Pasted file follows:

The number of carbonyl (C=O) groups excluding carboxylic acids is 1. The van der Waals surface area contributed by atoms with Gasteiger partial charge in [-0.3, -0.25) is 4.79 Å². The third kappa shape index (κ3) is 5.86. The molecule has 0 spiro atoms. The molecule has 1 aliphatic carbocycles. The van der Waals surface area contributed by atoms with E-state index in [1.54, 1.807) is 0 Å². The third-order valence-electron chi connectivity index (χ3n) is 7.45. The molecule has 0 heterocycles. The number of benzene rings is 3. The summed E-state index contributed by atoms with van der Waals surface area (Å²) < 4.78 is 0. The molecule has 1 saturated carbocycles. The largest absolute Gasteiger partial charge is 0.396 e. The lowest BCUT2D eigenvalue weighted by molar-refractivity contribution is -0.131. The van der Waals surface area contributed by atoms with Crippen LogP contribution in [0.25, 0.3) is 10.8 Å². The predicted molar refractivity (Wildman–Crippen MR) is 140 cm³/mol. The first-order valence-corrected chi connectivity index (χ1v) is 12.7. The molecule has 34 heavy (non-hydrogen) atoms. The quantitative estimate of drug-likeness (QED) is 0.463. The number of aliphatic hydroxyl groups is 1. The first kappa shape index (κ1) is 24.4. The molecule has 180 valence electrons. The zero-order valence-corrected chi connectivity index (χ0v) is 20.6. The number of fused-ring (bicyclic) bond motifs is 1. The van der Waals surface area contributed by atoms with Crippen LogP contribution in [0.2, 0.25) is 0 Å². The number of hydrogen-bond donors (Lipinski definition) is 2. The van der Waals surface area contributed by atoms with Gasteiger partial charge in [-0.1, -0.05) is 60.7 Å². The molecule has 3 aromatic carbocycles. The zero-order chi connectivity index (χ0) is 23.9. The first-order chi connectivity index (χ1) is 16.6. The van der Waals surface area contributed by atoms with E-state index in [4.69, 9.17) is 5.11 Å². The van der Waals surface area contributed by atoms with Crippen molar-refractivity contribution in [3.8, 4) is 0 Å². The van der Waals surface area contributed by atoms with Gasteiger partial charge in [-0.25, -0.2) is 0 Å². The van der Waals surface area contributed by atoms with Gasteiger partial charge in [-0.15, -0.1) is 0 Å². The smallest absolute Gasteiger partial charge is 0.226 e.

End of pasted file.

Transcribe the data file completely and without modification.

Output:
The number of carbonyl (C=O) groups excluding carboxylic acids is 1. The van der Waals surface area contributed by atoms with Gasteiger partial charge in [-0.3, -0.25) is 4.79 Å². The third kappa shape index (κ3) is 5.86. The molecule has 0 spiro atoms. The molecule has 1 aliphatic carbocycles. The van der Waals surface area contributed by atoms with E-state index in [1.54, 1.807) is 0 Å². The third-order valence-electron chi connectivity index (χ3n) is 7.45. The molecule has 0 heterocycles. The number of benzene rings is 3. The summed E-state index contributed by atoms with van der Waals surface area (Å²) < 4.78 is 0. The molecule has 1 saturated carbocycles. The largest absolute Gasteiger partial charge is 0.396 e. The lowest BCUT2D eigenvalue weighted by molar-refractivity contribution is -0.131. The van der Waals surface area contributed by atoms with Crippen LogP contribution in [0.25, 0.3) is 10.8 Å². The predicted molar refractivity (Wildman–Crippen MR) is 140 cm³/mol. The first-order valence-corrected chi connectivity index (χ1v) is 12.7. The molecule has 34 heavy (non-hydrogen) atoms. The quantitative estimate of drug-likeness (QED) is 0.463. The number of aliphatic hydroxyl groups is 1. The first kappa shape index (κ1) is 24.4. The molecule has 180 valence electrons. The zero-order valence-corrected chi connectivity index (χ0v) is 20.6. The number of fused-ring (bicyclic) bond motifs is 1. The van der Waals surface area contributed by atoms with Crippen LogP contribution in [0.2, 0.25) is 0 Å². The number of hydrogen-bond donors (Lipinski definition) is 2. The van der Waals surface area contributed by atoms with Gasteiger partial charge in [-0.1, -0.05) is 60.7 Å². The molecule has 3 aromatic carbocycles. The zero-order chi connectivity index (χ0) is 23.9. The first-order chi connectivity index (χ1) is 16.6. The van der Waals surface area contributed by atoms with E-state index in [4.69, 9.17) is 5.11 Å². The van der Waals surface area contributed by atoms with Crippen molar-refractivity contribution in [3.8, 4) is 0 Å². The van der Waals surface area contributed by atoms with Gasteiger partial charge in [-0.25, -0.2) is 0 Å². The van der Waals surface area contributed by atoms with Gasteiger partial charge in [-0.15, -0.1) is 0 Å². The smallest absolute Gasteiger partial charge is 0.226 e.